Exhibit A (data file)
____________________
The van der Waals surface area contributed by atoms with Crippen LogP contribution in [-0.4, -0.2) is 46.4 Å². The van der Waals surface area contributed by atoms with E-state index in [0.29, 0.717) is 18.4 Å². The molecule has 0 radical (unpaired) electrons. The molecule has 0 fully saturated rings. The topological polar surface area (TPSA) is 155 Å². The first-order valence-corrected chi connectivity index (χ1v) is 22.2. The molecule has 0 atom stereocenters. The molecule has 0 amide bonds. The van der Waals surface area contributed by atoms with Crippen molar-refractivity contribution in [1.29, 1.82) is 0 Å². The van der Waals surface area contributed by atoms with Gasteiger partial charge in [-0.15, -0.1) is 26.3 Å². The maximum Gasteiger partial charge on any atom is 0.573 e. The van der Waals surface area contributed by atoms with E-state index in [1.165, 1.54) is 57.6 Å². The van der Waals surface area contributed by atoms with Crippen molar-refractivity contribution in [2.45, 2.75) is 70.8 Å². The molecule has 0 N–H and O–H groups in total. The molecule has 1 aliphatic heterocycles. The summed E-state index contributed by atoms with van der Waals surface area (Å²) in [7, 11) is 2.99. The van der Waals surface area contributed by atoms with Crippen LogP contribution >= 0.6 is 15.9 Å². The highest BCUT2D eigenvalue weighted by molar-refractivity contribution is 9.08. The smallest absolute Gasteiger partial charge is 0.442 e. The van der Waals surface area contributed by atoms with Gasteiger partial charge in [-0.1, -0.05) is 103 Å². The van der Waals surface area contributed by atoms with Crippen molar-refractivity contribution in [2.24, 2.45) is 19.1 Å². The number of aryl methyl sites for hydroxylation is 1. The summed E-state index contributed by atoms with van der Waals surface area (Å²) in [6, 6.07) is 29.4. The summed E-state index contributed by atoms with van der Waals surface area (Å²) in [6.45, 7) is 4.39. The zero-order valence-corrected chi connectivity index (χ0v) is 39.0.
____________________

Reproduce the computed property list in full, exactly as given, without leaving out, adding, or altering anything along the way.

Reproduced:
The van der Waals surface area contributed by atoms with Crippen LogP contribution in [-0.4, -0.2) is 46.4 Å². The van der Waals surface area contributed by atoms with E-state index in [0.29, 0.717) is 18.4 Å². The molecule has 0 radical (unpaired) electrons. The molecule has 0 fully saturated rings. The topological polar surface area (TPSA) is 155 Å². The first-order valence-corrected chi connectivity index (χ1v) is 22.2. The molecule has 0 atom stereocenters. The molecule has 0 amide bonds. The van der Waals surface area contributed by atoms with Crippen molar-refractivity contribution in [1.29, 1.82) is 0 Å². The van der Waals surface area contributed by atoms with Gasteiger partial charge in [-0.15, -0.1) is 26.3 Å². The maximum Gasteiger partial charge on any atom is 0.573 e. The van der Waals surface area contributed by atoms with E-state index in [1.165, 1.54) is 57.6 Å². The van der Waals surface area contributed by atoms with Crippen molar-refractivity contribution in [2.45, 2.75) is 70.8 Å². The molecule has 0 N–H and O–H groups in total. The molecule has 1 aliphatic heterocycles. The summed E-state index contributed by atoms with van der Waals surface area (Å²) in [7, 11) is 2.99. The van der Waals surface area contributed by atoms with Crippen LogP contribution >= 0.6 is 15.9 Å². The highest BCUT2D eigenvalue weighted by molar-refractivity contribution is 9.08. The smallest absolute Gasteiger partial charge is 0.442 e. The van der Waals surface area contributed by atoms with Gasteiger partial charge in [-0.1, -0.05) is 103 Å². The van der Waals surface area contributed by atoms with Crippen molar-refractivity contribution in [2.24, 2.45) is 19.1 Å². The number of aryl methyl sites for hydroxylation is 1. The summed E-state index contributed by atoms with van der Waals surface area (Å²) in [6, 6.07) is 29.4. The summed E-state index contributed by atoms with van der Waals surface area (Å²) in [6.45, 7) is 4.39. The zero-order valence-corrected chi connectivity index (χ0v) is 39.0.